Trump’s own staff has no idea what Donald Trump is talking about

Justin Salhini

Justin Salhini Reporter, Think Progress

President Donald Trump’s baseless Twitter proclamation that his phones were tapped before the election by the Obama administration has drawn reaction from both sides of the aisle on Saturday, including from President Obama’s spokesman.

A number of Democrats responded to Trump on Twitter, including House Minority Leader Nancy Pelosi (D-CA), who repeated a call for an independent investigation into the administration’s ties to Russia.

Several other Democratic lawmakers criticized Trump’s tweet with notable reactions coming from Ben Rhodes, a former adviser to Obama, former Vermont Gov. and DNC Chairman Howard Dean, and Rep. Ted Lieu (D-CA). Rhodes pointed out that a president cannot order a wiretap, while Dean and Lieu suggested Trump’s accusations mean a federal judge found probable cause to monitor the Trump campaign’s communications.

The sentiment was also expressed by Rep. Jerry Nadler (D-NY).

On the Republican side, Sen. Lindsay Graham (R-SC) said he was “very worried” about Trump’s claim.

On the Republican side, Sen. Lindsay Graham (R-SC) said he was “very worried” about Trump’s claim.

“I’m very worried that our president is suggesting the former president has done something illegal,” Graham said at a town hall in Clemson, S.C., according to the Hill.

“I’d be very worried if in fact the Obama administration was able to obtain a warrant lawfully about Trump campaign activity with foreign governments. It’s my job as United States senator to get to the bottom of this.”

Former and current intelligence officials also spoke to the press about Trump’s proclamations, and were uniformly dumbfounded by the accusation. One former official told CNN Trump’s claims were outright false.

Current officials say Trump didn’t consult staff before tweeting this morning, and have no clue what the President of the United States is talking about.

Meanwhile, Trump is golfing.

Posted In: Allied Approaches

Union Matters

Get to Know AFL-CIO's Affiliates: National Association of Letter Carriers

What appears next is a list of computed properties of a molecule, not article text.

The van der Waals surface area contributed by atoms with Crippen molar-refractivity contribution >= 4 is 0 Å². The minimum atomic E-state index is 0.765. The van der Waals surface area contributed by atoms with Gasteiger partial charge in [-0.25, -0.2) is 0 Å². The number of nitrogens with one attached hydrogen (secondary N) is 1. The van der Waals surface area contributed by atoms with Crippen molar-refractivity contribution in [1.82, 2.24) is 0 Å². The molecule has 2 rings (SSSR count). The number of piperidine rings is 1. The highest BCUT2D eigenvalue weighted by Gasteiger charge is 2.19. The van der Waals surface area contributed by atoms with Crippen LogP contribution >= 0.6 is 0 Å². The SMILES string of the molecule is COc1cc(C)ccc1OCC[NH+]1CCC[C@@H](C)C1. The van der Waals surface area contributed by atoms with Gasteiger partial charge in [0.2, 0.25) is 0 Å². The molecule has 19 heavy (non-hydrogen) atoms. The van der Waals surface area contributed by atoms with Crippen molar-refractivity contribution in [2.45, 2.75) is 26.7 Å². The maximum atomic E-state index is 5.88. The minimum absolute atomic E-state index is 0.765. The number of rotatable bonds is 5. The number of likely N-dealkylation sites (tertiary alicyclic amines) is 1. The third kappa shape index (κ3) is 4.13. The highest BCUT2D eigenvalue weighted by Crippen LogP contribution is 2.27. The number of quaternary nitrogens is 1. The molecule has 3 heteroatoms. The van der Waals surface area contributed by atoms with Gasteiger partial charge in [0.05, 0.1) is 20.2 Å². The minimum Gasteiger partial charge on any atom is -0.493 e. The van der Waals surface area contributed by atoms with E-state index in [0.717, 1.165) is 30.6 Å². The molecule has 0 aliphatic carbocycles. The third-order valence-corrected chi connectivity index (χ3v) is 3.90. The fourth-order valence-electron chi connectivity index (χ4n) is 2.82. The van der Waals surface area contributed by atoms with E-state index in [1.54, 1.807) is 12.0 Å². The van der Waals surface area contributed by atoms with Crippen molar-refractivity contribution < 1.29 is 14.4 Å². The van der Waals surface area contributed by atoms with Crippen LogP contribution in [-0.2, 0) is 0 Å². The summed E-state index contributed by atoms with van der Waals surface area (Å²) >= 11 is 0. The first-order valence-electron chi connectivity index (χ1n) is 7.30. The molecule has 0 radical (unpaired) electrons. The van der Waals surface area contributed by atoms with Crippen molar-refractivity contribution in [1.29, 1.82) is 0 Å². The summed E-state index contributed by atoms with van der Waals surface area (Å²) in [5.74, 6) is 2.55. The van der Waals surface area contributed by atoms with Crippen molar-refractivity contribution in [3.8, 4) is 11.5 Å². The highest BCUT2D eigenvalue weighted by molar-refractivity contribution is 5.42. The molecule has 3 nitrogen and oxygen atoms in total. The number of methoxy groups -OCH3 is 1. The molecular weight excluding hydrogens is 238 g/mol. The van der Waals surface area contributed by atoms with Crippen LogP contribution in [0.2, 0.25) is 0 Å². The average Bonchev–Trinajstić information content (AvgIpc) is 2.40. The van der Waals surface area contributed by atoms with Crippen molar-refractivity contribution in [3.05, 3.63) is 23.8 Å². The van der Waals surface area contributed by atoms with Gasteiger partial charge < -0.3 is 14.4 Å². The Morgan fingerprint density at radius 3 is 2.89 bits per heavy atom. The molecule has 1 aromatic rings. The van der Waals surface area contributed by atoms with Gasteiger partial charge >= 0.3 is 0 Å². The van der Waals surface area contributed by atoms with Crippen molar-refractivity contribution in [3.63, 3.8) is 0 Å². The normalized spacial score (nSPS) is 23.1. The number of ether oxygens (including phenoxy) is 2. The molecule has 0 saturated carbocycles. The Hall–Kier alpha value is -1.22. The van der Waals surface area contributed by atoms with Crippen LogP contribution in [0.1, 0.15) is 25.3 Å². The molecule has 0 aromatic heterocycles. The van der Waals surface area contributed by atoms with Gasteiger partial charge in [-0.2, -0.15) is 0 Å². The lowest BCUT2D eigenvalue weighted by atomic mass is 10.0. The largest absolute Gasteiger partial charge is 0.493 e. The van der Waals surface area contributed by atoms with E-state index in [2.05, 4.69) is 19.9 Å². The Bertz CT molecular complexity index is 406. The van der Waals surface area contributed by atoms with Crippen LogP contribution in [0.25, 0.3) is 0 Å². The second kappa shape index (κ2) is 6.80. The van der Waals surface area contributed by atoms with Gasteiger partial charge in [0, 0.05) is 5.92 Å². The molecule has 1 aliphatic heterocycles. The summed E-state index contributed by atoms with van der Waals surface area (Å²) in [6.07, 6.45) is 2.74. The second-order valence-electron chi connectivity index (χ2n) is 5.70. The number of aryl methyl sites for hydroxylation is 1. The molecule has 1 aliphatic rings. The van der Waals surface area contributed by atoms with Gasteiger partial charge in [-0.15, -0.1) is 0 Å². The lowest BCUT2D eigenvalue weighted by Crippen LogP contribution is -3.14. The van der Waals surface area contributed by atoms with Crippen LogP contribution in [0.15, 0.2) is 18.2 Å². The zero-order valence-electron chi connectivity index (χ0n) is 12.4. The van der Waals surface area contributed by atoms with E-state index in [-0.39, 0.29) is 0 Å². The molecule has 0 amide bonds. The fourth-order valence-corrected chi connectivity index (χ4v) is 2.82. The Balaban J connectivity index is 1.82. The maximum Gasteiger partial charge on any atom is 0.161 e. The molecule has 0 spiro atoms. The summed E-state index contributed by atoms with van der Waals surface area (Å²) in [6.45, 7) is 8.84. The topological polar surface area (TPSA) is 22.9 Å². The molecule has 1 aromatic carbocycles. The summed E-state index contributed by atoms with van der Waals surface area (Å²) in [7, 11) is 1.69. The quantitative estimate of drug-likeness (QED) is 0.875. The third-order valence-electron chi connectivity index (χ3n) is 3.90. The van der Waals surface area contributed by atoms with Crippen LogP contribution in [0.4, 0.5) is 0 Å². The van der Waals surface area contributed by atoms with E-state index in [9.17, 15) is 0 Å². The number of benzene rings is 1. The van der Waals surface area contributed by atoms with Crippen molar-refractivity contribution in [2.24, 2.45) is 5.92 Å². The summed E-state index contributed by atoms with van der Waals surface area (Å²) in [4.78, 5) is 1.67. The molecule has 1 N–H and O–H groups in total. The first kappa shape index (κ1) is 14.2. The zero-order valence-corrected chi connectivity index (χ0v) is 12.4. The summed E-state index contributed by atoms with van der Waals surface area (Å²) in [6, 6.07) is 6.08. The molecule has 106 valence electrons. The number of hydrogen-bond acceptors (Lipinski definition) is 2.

From the AFL-CIO

Next up in our series that takes a deeper look at each of our affiliates is the National Association of Letter Carriers.

Name of Union: National Association of Letter Carriers (NALC)

Mission: To unite fraternally all city letter carriers employed by the U.S. Postal Service for their mutual benefit; to obtain and secure rights as employees of the USPS and to strive at all times to promote the safety and the welfare of every member; to strive for the constant improvement of the Postal Service; and for other purposes. NALC is a single-craft union and is the sole collective-bargaining agent for city letter carriers.

Current Leadership of Union: Fredric V. Rolando serves as president of NALC, after being sworn in as the union's 18th president in 2009. Rolando began his career as a letter carrier in 1978 in South Miami before moving to Sarasota in 1984. He was elected president of Branch 2148 in 1988 and served in that role until 1999. In the ensuing years, he worked in various roles for NALC before winning his election as a national officer in 2002, when he was elected director of city delivery. In 2006, he won election as executive vice president. Rolando was re-elected as NALC president in 2010, 2014 and 2018.

Brian Renfroe serves as executive vice president, Lew Drass as vice president, Nicole Rhine as secretary-treasurer, Paul Barner as assistant secretary-treasurer, Christopher Jackson as director of city delivery, Manuel L. Peralta Jr. as director of safety and health, Dan Toth as director of retired members, Stephanie Stewart as director of the Health Benefit Plan and James W. “Jim” Yates as director of life insurance.

Number of Members: 291,000 active and retired letter carriers.

Members Work As: City letter carriers.

Industries Represented: The United States Postal Service.

History: In 1794, the first letter carriers were appointed by Congress as the implementation of the new U.S. Constitution was being put into effect. By the time of the Civil War, free delivery of city mail was established and letter carriers successfully concluded a campaign for the eight-hour workday in 1888. The next year, letter carriers came together in Milwaukee and the National Association of Letter Carriers was formed.

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There is Dignity in All Work

There is Dignity in All Work